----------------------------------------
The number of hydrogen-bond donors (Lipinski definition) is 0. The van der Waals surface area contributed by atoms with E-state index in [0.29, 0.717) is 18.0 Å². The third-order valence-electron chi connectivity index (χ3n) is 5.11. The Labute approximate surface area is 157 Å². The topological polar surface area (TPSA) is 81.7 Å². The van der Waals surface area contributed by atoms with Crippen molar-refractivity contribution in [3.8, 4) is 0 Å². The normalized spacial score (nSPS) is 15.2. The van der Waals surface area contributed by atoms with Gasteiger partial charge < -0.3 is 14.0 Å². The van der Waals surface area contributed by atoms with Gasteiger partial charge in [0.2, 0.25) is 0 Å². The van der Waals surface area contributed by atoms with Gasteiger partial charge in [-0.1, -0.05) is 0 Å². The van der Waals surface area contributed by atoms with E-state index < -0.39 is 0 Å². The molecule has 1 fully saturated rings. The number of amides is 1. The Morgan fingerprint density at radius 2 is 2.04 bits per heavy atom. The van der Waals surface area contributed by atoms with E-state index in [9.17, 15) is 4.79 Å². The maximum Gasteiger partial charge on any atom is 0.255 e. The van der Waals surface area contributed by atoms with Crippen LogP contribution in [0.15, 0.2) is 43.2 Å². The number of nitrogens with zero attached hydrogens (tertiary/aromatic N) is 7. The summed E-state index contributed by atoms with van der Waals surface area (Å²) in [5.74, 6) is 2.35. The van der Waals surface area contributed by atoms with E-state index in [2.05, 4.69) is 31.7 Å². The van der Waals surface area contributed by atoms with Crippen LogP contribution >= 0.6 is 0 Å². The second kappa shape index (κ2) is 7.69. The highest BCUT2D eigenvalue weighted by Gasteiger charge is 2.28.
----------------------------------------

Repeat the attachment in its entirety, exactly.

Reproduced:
The number of hydrogen-bond donors (Lipinski definition) is 0. The van der Waals surface area contributed by atoms with E-state index in [0.29, 0.717) is 18.0 Å². The third-order valence-electron chi connectivity index (χ3n) is 5.11. The Labute approximate surface area is 157 Å². The topological polar surface area (TPSA) is 81.7 Å². The van der Waals surface area contributed by atoms with Crippen molar-refractivity contribution in [3.8, 4) is 0 Å². The normalized spacial score (nSPS) is 15.2. The van der Waals surface area contributed by atoms with Gasteiger partial charge < -0.3 is 14.0 Å². The van der Waals surface area contributed by atoms with Gasteiger partial charge in [0.2, 0.25) is 0 Å². The van der Waals surface area contributed by atoms with Gasteiger partial charge in [-0.1, -0.05) is 0 Å². The van der Waals surface area contributed by atoms with E-state index < -0.39 is 0 Å². The molecule has 1 fully saturated rings. The number of amides is 1. The Morgan fingerprint density at radius 2 is 2.04 bits per heavy atom. The van der Waals surface area contributed by atoms with E-state index in [9.17, 15) is 4.79 Å². The maximum Gasteiger partial charge on any atom is 0.255 e. The van der Waals surface area contributed by atoms with Crippen LogP contribution in [0.15, 0.2) is 43.2 Å². The number of nitrogens with zero attached hydrogens (tertiary/aromatic N) is 7. The summed E-state index contributed by atoms with van der Waals surface area (Å²) in [5.74, 6) is 2.35. The van der Waals surface area contributed by atoms with E-state index in [2.05, 4.69) is 31.7 Å². The van der Waals surface area contributed by atoms with Crippen LogP contribution >= 0.6 is 0 Å². The second kappa shape index (κ2) is 7.69. The highest BCUT2D eigenvalue weighted by Gasteiger charge is 2.28.